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The COVID-19 pandemic has changed nearly every aspect of healthcare, including home health treatment. Technological and other advances have made in possible to provide high quality, safe care to patients at home.
Now a group of healthcare providers, value-based care companies and Amazon’s in-house telehealth service is calling for changes in reimbursement so care provided in people’s homes can be paid for. It is time to “change reimbursement models and the culture around institutional care to allow for Americans to choose their home as a site of care,” the newly-formed organization Moving Health Home said in a press release.
The COVID-19 pandemic exposed the untapped potential of home-based clinical care, noted the press release, which mentioned that care delivered at home can range from primary care to hospital-level treatment.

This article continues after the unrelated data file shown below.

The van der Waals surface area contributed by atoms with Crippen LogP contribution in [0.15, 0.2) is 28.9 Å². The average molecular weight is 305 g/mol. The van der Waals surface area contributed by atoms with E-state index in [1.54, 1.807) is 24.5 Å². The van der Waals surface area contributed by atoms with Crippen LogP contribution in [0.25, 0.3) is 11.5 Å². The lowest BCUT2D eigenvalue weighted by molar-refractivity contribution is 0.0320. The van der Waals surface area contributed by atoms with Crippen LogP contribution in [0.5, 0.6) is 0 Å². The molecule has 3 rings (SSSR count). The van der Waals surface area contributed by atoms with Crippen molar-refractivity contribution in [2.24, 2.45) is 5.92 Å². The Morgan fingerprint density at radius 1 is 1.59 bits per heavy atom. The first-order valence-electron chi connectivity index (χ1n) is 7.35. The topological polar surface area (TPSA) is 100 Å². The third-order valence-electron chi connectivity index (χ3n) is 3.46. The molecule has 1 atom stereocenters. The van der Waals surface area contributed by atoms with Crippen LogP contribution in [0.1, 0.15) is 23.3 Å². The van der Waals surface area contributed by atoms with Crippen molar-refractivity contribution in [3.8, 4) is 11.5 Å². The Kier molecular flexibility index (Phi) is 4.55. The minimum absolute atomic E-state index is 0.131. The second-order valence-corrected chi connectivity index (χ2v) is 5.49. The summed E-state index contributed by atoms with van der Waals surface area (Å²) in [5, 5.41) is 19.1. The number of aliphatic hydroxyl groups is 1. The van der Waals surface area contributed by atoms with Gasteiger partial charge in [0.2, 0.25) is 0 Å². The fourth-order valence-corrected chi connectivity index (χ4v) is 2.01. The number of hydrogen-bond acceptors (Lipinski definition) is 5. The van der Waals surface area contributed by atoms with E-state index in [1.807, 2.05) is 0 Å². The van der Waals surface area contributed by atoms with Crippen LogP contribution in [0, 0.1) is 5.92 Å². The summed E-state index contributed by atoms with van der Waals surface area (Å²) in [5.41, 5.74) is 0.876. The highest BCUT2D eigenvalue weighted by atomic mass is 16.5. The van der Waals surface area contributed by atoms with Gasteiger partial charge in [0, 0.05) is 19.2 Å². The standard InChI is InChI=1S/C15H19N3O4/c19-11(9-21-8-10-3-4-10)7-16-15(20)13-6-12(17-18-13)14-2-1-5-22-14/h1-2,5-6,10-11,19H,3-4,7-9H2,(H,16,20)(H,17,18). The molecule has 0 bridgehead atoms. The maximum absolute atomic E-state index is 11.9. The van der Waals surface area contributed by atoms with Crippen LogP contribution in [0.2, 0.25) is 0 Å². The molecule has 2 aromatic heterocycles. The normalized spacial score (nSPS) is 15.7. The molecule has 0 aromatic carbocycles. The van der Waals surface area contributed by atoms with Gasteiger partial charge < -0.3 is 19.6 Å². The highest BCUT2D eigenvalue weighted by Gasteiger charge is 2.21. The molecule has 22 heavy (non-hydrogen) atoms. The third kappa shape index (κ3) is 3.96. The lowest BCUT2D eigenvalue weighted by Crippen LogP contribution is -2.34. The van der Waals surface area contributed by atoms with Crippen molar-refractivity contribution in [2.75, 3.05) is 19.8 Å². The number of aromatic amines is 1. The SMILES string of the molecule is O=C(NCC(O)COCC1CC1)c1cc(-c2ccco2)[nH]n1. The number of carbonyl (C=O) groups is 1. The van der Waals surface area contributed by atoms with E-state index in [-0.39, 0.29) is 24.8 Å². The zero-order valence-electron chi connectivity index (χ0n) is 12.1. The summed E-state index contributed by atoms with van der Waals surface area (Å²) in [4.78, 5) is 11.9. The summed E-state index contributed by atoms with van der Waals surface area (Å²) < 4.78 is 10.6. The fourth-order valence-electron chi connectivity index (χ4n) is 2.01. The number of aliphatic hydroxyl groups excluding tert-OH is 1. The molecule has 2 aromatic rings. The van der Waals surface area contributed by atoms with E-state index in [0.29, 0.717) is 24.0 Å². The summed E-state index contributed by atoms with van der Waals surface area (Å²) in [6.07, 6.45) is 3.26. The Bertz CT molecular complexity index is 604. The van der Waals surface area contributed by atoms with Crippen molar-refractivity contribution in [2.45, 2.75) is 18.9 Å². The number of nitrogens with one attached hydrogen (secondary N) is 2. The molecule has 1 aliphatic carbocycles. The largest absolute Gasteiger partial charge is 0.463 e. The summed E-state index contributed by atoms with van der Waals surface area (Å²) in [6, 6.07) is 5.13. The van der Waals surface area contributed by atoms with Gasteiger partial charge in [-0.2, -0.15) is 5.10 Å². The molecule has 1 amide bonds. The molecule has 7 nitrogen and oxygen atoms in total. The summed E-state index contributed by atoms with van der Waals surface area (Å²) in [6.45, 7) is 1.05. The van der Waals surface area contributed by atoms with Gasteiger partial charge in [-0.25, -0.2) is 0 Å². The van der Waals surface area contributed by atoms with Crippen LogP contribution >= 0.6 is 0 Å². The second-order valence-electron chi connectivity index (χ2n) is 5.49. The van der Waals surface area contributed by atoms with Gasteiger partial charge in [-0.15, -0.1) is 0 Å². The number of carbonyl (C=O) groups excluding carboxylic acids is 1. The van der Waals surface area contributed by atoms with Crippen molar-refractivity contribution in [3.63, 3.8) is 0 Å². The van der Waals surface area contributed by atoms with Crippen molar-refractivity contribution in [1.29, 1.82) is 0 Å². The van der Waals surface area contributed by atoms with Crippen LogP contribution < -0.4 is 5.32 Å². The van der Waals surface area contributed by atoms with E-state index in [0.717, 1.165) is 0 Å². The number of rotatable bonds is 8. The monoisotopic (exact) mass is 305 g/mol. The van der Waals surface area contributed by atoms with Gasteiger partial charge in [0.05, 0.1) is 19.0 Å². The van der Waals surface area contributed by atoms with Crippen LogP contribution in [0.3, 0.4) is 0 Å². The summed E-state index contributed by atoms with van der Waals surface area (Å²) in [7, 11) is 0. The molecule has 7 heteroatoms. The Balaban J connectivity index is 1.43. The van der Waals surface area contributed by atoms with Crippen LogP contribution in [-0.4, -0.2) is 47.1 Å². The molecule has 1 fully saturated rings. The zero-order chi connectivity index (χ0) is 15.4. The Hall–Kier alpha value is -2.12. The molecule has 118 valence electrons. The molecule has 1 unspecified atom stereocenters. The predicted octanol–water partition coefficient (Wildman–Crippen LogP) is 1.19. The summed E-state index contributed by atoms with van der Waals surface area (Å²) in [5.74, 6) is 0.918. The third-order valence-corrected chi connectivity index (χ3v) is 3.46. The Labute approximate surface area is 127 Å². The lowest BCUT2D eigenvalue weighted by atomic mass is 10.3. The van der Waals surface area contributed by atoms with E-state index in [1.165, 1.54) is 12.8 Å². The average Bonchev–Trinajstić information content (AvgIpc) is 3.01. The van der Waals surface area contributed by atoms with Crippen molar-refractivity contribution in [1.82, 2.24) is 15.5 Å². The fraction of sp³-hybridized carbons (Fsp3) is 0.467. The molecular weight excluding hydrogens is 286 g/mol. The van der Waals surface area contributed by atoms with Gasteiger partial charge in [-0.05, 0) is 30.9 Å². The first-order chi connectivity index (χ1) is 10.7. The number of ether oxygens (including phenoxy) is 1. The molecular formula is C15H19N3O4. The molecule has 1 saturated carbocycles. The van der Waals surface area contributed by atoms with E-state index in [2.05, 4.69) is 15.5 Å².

“The advent of telehealth, remote monitoring, digital therapeutics, provider home visiting, medical records sharing, and other technology has shown that care in the home can be at least equivalent to, if not better than, care offered in facilities,” the newly formed organization said.
Re-locating healthcare so more of it occurs in people’s homes could reduce healthcare spending. CMS estimated home healthcare in Medicare saves at least $378 million a year in just the 9 states that are part of the Home Health Value Based Purchasing innovation program through a reduction on unnecessary hospitalizations and skilled nursing facility usage, Moving Health Home Spokesperson Kristen Ratcliff McGovern told Managed Healthcare Executive®.
Almost 1 in 5 Medicare beneficiaries have six or more chronic conditions, so in-home, patient-centered care is “critical to managing the complex health needs of our nation's older adults,” said Nick Loporcaro, Landmark Health CEO, in the press release.
Among several other initiatives, Moving Health Home will be pushing for CMS and the Congress to retain the hospital-without-walls site of care flexibilities permitted during the COVID-19 public health emergency.
“We know 48 health systems and 109 hospitals have already taken advantage of Acute Hospital Care at Home flexibilities, greatly expanding patient access to home-based hospital services,” Ratcliff McGovern said. “However, without policy change, these flexibilities are set to expire after the PHE (public health emergency).”